YORK HISTORY CONTENTS:
A History of York
from Baine's Gazetteer (1823)
YORK'S BENEVOLENT INSTITUTIONS
York is celebrated for the number and variety of its benevolent institutions, which may be enumerated under the following heads :- HOSPITALS -- ASYLUMS -- SCHOOLS and other charities.
The Hospital of St. Anthony, was founded from three to four centuries ago, by Sir John Langton, Knt. nine times Mayor of York, for the brethren of St. Anthony. After the dissolution of the religious houses, it fell into the hands of a fraternity, consisting of a master and eight keepers, who gave a feast every three years, probably out of the remaining revenues of the old hospital; but in 1625, this feast was discontinued, and the fellowship dissolved. The legendary story of St. Anthony, of Padua, and his pig, says Drake, is represented in one of the windows of the church of St. Saviour. The brethren of this mendicant house used to go a begging in the city and elsewhere, and were generally well rewarded for St. Anthony's sake. But if they were not relieved every time with a full alms, they grumbled, said their prayers backwards, and told the people that St. Anthony would plague them for it. There is an inflammatory cutaneous disease, called St. Anthony's fire; this the brethren made the people believe the Saint would inflict upon them if they disobliged him, or would cure them of it, if they merited a cure. In time they had such an ascendancy here, and the patron of the hospital was held in such esteem, that when any person's sow pigged, one was set apart, and fed as fat as they could make it, to give to the brethren of St. Anthony, that they might not be tormented by this fiery disease; and hence came the proverb:- As fat as an Anthony pig. In 1646, the whole of the building in which the brethren met was re-edified, and it is now appropriated chiefly for the use of the charity school.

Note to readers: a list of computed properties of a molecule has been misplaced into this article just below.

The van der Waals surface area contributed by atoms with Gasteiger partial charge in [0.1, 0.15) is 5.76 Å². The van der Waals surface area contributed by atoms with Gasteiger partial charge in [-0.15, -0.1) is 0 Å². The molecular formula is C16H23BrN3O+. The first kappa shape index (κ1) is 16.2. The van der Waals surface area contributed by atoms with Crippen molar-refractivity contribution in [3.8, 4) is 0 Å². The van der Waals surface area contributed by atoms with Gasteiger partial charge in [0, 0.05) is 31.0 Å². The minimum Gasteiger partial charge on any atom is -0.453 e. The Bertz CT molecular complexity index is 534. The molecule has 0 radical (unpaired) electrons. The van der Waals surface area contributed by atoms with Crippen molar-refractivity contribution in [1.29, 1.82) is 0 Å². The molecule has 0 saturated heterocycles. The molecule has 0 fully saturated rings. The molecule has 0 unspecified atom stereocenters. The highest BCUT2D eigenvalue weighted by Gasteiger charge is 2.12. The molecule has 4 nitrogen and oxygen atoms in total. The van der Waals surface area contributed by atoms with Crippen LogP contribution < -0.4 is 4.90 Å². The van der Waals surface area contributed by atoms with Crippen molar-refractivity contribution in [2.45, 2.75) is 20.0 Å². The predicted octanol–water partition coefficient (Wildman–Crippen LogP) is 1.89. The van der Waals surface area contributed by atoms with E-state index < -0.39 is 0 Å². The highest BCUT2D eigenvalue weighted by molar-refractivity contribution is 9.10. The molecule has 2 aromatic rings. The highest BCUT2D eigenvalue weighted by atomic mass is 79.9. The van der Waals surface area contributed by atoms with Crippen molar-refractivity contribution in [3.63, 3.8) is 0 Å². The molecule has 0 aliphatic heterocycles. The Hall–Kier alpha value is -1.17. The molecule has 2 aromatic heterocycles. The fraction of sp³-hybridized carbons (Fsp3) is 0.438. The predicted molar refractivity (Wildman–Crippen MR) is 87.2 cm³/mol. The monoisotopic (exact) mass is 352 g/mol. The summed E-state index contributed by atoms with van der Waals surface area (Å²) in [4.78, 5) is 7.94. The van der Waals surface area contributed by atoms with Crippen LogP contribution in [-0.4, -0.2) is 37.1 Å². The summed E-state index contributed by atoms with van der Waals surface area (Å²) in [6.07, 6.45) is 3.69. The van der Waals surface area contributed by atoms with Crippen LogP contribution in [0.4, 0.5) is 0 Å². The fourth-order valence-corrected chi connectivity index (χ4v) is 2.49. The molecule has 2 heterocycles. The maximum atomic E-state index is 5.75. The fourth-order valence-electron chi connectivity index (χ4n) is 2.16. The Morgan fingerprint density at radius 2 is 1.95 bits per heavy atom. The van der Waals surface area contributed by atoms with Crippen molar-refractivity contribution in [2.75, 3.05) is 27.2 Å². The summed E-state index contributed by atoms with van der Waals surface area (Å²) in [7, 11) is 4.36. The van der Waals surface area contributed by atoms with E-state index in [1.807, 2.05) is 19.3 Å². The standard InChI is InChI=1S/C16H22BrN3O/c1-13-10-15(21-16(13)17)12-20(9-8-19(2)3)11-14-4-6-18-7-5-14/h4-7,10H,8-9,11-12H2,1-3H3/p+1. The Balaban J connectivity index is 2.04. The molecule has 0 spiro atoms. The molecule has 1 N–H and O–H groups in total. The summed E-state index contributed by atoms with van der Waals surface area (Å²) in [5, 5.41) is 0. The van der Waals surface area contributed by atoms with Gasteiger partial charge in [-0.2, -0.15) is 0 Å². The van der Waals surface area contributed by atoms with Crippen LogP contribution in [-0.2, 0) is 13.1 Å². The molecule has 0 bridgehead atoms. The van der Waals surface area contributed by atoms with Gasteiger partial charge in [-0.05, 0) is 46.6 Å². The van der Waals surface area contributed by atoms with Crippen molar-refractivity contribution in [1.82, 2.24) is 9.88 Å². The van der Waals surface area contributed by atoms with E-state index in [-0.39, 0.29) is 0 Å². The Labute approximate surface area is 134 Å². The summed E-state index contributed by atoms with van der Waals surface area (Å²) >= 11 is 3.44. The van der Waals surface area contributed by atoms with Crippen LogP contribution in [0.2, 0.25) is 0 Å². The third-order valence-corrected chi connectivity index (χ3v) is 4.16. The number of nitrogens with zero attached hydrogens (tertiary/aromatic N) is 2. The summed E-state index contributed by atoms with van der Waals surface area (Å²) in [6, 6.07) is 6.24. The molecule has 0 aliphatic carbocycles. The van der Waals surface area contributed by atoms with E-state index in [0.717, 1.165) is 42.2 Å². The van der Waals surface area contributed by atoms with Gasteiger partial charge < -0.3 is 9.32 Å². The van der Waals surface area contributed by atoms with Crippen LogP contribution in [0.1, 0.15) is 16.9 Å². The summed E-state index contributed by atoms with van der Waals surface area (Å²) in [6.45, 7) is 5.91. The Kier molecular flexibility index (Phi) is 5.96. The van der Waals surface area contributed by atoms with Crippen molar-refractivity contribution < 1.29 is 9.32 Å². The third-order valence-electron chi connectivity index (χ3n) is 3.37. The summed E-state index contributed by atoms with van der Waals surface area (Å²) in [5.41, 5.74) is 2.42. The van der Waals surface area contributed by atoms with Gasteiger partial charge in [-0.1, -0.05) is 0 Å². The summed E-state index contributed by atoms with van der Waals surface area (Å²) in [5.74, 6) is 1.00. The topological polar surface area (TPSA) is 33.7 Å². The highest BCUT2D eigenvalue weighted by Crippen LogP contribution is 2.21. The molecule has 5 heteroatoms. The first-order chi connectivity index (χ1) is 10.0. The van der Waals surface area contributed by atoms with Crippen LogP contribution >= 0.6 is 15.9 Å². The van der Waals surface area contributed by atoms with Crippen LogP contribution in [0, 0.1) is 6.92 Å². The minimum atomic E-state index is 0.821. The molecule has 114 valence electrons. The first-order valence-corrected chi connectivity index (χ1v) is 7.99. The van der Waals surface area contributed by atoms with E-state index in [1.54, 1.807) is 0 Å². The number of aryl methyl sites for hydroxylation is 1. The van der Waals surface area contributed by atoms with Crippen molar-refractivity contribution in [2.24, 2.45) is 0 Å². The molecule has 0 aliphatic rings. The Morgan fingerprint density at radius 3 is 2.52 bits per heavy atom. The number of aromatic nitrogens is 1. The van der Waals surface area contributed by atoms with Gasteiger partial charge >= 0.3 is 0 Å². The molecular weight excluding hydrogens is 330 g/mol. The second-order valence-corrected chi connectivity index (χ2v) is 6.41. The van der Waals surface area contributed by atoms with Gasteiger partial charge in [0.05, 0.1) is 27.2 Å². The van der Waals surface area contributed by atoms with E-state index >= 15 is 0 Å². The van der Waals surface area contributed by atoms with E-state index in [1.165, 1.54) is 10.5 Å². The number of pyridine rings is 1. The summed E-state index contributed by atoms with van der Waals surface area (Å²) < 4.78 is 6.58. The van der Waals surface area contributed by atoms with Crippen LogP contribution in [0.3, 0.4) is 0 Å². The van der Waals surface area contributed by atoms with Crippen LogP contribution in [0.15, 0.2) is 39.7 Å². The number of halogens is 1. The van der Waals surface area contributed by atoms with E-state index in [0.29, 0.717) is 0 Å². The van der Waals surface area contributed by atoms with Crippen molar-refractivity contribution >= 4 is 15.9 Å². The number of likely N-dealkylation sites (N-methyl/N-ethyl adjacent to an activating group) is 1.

Agar's Hospital is situated near the county hospital, and is occupied by six poor aged widows, each of whom receives £1. 18s. 4d. half yearly towards their maintenance, paid by the feoffees of Mr. Alderman Agar, the founder, out of land which now forms part of the estate of Lord Middleton.
Of Barstow's Hospital, in the suburbs of York, little is known with certainty, except that it consists of six miserable cottages, appropriated to persons of both sexes, who each receive about forty shillings a year. The donation, it is said, was given about a hundred years ago, and the donors are supposed to have been two maiden sisters, of the name of Barstow.
The Spital, (a contraction for hospital) of St. Catherine, is situated near the Mount, at the entrance to the city. This was anciently a house of entertainment for poor travellers or pilgrims, who could not afford to pay for lodgings in the town. Buildings of this kind were usually placed, extramuros, on the side of the highway, and this was a Xenodo chium of that kind. In Drake's time it was kept up, and repaired at the city's expense, as a habitation for poor widows, though it was then hardly deserving of the name of a charity; but we collect from Hargrove's History, that by the successive donations of various benefactors within the last century, it now affords residences for four ancient widows, each of whom derives an income from the charity, amounting to £18. 3s. per annum.
Colton's Hospital, is situated in Tanner row, and derives its name from the founders, Dr. Colton, and Mary his wife, by whom it was provided, in the year 1717, for the occupation of "eight poor women." At present, the funds which are produced from lands at Cawood and Thorp Willoughby, yield to each of the eight inmates about six pounds a year.